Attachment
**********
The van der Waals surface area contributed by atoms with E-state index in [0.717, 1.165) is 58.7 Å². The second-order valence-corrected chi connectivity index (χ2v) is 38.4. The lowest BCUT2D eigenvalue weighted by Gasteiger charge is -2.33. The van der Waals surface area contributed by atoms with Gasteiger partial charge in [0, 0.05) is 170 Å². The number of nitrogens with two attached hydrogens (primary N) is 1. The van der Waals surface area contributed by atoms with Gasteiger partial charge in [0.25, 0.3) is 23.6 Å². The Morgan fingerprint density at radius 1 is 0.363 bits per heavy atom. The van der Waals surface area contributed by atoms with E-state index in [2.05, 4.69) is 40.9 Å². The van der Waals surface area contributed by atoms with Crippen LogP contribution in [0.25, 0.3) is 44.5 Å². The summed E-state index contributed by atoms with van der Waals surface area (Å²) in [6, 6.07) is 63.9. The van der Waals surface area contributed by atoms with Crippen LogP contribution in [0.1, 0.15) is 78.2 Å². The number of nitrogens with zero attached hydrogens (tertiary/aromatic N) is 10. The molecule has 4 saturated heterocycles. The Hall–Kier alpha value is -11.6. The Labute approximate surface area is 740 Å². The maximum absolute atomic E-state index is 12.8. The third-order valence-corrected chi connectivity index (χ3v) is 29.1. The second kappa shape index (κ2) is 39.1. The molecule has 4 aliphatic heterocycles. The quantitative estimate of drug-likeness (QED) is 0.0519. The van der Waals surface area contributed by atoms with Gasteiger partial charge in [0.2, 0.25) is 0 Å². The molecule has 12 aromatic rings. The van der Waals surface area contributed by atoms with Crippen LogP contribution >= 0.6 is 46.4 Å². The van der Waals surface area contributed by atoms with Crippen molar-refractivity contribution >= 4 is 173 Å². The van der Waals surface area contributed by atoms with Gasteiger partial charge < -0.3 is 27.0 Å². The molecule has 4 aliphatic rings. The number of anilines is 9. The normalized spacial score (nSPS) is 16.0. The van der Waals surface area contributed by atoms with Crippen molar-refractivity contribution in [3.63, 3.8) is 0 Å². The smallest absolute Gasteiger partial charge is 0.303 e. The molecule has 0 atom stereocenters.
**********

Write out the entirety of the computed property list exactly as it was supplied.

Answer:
The van der Waals surface area contributed by atoms with E-state index in [0.717, 1.165) is 58.7 Å². The second-order valence-corrected chi connectivity index (χ2v) is 38.4. The lowest BCUT2D eigenvalue weighted by Gasteiger charge is -2.33. The van der Waals surface area contributed by atoms with Gasteiger partial charge in [0, 0.05) is 170 Å². The number of nitrogens with two attached hydrogens (primary N) is 1. The van der Waals surface area contributed by atoms with Gasteiger partial charge in [0.25, 0.3) is 23.6 Å². The Morgan fingerprint density at radius 1 is 0.363 bits per heavy atom. The van der Waals surface area contributed by atoms with E-state index in [2.05, 4.69) is 40.9 Å². The van der Waals surface area contributed by atoms with Crippen LogP contribution in [0.25, 0.3) is 44.5 Å². The summed E-state index contributed by atoms with van der Waals surface area (Å²) in [6, 6.07) is 63.9. The van der Waals surface area contributed by atoms with Crippen LogP contribution in [0.1, 0.15) is 78.2 Å². The number of nitrogens with zero attached hydrogens (tertiary/aromatic N) is 10. The molecule has 4 saturated heterocycles. The Hall–Kier alpha value is -11.6. The Labute approximate surface area is 740 Å². The maximum absolute atomic E-state index is 12.8. The third-order valence-corrected chi connectivity index (χ3v) is 29.1. The second kappa shape index (κ2) is 39.1. The molecule has 4 aliphatic heterocycles. The quantitative estimate of drug-likeness (QED) is 0.0519. The van der Waals surface area contributed by atoms with Gasteiger partial charge in [0.2, 0.25) is 0 Å². The molecule has 12 aromatic rings. The van der Waals surface area contributed by atoms with Crippen LogP contribution >= 0.6 is 46.4 Å². The van der Waals surface area contributed by atoms with Crippen molar-refractivity contribution >= 4 is 173 Å². The van der Waals surface area contributed by atoms with Gasteiger partial charge < -0.3 is 27.0 Å². The molecule has 4 aliphatic rings. The number of anilines is 9. The normalized spacial score (nSPS) is 16.0. The van der Waals surface area contributed by atoms with Crippen molar-refractivity contribution in [3.63, 3.8) is 0 Å². The smallest absolute Gasteiger partial charge is 0.303 e. The molecule has 0 atom stereocenters.